Collaboration is the key to a secure web application architecture
The number of web applications used by organizations large and small has increased dramatically in the age of digital transformation. As a result, the attack surface also increased – and attackers wasted no time targeting the personal, payment, and owner data contained in these apps. In fact, 43% of breaches were related to web application attacks, according to the Verizon 2020 Data Breach Investigations report, a double increase from the previous year.
Web application vulnerabilities are a common threat vector for malicious actors. In response, organizations should deploy preventative application security measures. But the responsibility for securing business applications shouldn’t be the responsibility of security teams alone, said Andrew Hoffman, author of Web application security, published by O’Reilly Media. For best results, software engineers should also be security actors.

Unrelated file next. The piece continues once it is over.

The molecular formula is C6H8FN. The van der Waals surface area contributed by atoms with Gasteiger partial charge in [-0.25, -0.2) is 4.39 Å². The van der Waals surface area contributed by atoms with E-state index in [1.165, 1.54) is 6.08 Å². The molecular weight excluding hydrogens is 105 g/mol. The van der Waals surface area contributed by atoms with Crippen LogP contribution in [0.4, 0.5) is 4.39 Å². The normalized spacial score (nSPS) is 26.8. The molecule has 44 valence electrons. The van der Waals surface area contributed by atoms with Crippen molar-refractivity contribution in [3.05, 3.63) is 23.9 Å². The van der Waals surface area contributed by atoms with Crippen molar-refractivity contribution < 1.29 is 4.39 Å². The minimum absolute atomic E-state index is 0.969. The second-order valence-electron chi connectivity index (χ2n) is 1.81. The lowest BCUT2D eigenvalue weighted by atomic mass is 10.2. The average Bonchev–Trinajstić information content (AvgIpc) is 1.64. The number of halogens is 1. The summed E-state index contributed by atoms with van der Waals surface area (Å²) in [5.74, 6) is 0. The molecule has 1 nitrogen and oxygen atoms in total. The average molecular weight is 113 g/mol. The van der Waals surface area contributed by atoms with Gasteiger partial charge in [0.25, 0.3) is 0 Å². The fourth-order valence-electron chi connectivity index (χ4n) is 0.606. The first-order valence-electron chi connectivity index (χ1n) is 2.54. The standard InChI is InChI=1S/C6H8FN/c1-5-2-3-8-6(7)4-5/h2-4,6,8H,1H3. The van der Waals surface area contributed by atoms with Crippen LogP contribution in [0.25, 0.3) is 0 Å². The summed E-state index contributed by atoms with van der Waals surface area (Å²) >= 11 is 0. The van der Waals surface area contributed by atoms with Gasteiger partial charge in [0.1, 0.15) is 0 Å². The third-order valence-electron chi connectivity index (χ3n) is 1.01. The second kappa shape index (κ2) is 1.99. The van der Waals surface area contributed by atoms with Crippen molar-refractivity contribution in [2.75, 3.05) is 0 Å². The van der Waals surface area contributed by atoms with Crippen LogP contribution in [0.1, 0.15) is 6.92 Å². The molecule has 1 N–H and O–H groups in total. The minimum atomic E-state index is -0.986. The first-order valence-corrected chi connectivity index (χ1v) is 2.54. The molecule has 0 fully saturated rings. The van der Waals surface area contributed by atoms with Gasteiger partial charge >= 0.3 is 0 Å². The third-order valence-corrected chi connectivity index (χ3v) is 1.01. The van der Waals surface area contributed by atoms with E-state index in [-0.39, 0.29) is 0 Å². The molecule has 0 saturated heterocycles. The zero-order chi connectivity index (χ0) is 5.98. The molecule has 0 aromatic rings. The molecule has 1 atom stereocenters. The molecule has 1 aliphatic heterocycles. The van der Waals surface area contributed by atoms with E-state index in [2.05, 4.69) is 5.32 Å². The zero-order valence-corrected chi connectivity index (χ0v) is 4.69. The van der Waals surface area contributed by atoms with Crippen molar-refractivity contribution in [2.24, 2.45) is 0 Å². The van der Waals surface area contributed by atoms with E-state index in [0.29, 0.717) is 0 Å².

Before becoming a security engineer, Hoffman was himself a software engineer. He wrote Web application security for software engineers as a practical guide to offensive and defensive security concepts.
Here, Hoffman discusses the importance of a secure web application architecture, and how software engineers can play a bigger role in preventing security and performance issues.
Editor’s Note: This transcript has been edited for length and clarity.
Why did you write this book, and what do you hope people take away from it?
Andrew Hoffman: I had a career transition where I was writing code for a security product and counseling people on how to write secure code and find security issues in existing code. I have found that there are no books for software engineers who want to learn security.